The Federal Circuit has affirmed a federal district court’s denial of Apple’s motion to dismiss a patent infringement case.
In the case of Omni MedSci, Inc. v. Apple, Inc., Apple sought to dismiss Omni’s patent infringement complaint for lack of standing.
Dr. Islam is a tenured professor of electrical and computer engineering at the University of Michigan (UM). When Dr. Islam joined UM, he signed an employment agreement that included a provision agreeing to abide by UM’s bylaws.
UM Bylaw 3.10 “stipulates the conditions governing the assignment of property rights to members of the University Faculty and Staff” and includes the following terms:
1) Patents and copyrights issued or acquired as a result of or in connection with administration, research, or other educational activities conducted by members of the University staff and supported directly or indirectly (e.g., through the use of University resources or facilities) by funds administered by the University regardless of the source of such funds, and all royalties or other revenues derived therefrom shall be the property of the University. * * *
4) Patents, copyrights, and property rights in computer software resulting from activities which have received no support, direct or indirect, from the University shall be the property of the inventor, author, or creator thereof, free of any limitation which might otherwise arise by virtue of University employment.
5) In cases which involve both University-supported activity and independent activity by a University staff member, patents, copyrights, or other property right in resulting work products shall be owned as agreed upon in writing and in advance of an exploitation thereof by the affected staff member and the Vice-Provost for Research in consultation with the Committee on Patents and Copyrights and with the approval of the University’s Office of the General Counsel. It is understood that such agreements shall continue to recognize the traditional faculty and staff prerogatives and property rights concerning intellectual work products.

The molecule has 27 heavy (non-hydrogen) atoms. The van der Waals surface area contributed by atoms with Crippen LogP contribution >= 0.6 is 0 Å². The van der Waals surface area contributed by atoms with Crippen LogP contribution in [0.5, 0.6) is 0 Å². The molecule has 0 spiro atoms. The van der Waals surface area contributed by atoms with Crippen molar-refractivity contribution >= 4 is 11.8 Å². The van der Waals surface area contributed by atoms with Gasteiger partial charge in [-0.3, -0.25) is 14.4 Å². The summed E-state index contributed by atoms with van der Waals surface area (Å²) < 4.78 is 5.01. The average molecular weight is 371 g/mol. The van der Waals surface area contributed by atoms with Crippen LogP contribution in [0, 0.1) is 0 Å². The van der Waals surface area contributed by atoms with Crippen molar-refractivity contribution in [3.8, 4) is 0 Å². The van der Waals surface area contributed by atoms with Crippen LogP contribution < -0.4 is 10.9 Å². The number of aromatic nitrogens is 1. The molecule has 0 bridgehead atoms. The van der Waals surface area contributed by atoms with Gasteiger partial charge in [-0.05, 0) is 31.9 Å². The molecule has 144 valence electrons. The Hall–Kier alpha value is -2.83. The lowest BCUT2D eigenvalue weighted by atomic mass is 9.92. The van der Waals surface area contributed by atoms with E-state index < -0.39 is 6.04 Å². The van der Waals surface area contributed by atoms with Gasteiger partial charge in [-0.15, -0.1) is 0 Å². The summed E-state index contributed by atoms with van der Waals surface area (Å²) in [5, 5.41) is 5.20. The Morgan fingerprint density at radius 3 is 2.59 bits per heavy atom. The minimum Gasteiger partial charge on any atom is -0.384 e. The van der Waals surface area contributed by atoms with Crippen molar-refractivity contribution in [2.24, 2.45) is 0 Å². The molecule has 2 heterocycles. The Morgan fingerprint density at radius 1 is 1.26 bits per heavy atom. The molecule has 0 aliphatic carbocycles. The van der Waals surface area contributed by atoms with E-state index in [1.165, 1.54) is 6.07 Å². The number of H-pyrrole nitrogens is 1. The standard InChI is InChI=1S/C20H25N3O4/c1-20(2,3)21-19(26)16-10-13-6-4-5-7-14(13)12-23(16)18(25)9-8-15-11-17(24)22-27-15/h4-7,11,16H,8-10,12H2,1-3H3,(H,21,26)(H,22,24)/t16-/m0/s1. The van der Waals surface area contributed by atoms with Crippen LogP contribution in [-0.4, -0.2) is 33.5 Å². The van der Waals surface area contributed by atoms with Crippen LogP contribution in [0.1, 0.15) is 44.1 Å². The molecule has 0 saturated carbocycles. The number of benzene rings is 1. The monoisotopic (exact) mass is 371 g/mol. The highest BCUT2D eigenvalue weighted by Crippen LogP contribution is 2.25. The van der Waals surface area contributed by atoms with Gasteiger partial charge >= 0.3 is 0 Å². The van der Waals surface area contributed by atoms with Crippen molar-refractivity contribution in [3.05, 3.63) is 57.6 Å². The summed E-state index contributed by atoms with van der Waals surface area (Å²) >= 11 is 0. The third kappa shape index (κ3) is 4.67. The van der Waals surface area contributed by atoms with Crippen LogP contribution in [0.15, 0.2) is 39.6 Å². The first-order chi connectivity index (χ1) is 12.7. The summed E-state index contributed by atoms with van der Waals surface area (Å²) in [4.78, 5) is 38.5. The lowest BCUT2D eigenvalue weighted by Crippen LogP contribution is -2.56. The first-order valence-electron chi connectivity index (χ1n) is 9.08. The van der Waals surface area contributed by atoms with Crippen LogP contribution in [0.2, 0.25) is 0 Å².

[Emphasis added by the court.]
In 2012, Dr. Islam took a leave of absence from UM and started a new biomedical laser company. During his leave, he filed multiple provisional patent applications. When he returned to UM, he filed non-provisional applications claiming priority to those provisional applications.
After the patents were granted, Dr. Islam assigned the patent right to Omni. One of those patents is an ancestor to the patents in the Apple dispute.
In 2018, Omni sued Apple for the alleged infringement of two patents. Apple sought to dismiss for lack of standing, alleging that UM, not Omni, owned the patents:
Apple argued that Dr. Islam agreed “to abide by all University rules and regulations” including UM bylaw 3.10 when he joined the UM faculty. Apple specifically argued that paragraph 1 of bylaw 3.10 automatically transferred legal title to the patents at issue to UM, leaving Dr. Islam with no rights in the invention to assign to Omni. Apple thus contended that Omni lacked standing to assert the patents against Apple.
The district court concluded that paragraph 1 of bylaw 3.10 was not a present automatic assignment of title, but, at most, a statement of a future intention to assign.
The Federal Circuit noted that
Omni’s standing to assert the patents at issue turns on whether it has an exclusionary right in the asserted patents. This turns on a legal question of contract interpretation: whether paragraph 1 of bylaw 3.10 automatically and presently assigned legal title of Dr. Islam’s inventions to UM.3 A patent assignment clause may presently assign a to-be-issued patent automatically—in which case no further acts to effectuate the assignment are necessary—or may merely promise to assign the patent in the future.
The court concluded that
paragraph 1 of bylaw 3.10 does not unambiguously constitute either a present automatic assignment or a promise to assign in the future. … It does not say, for example, that the inventor “will assign” the patent rights—language that this court has previously held to constitute an agreement to assign rather than a present assignment.
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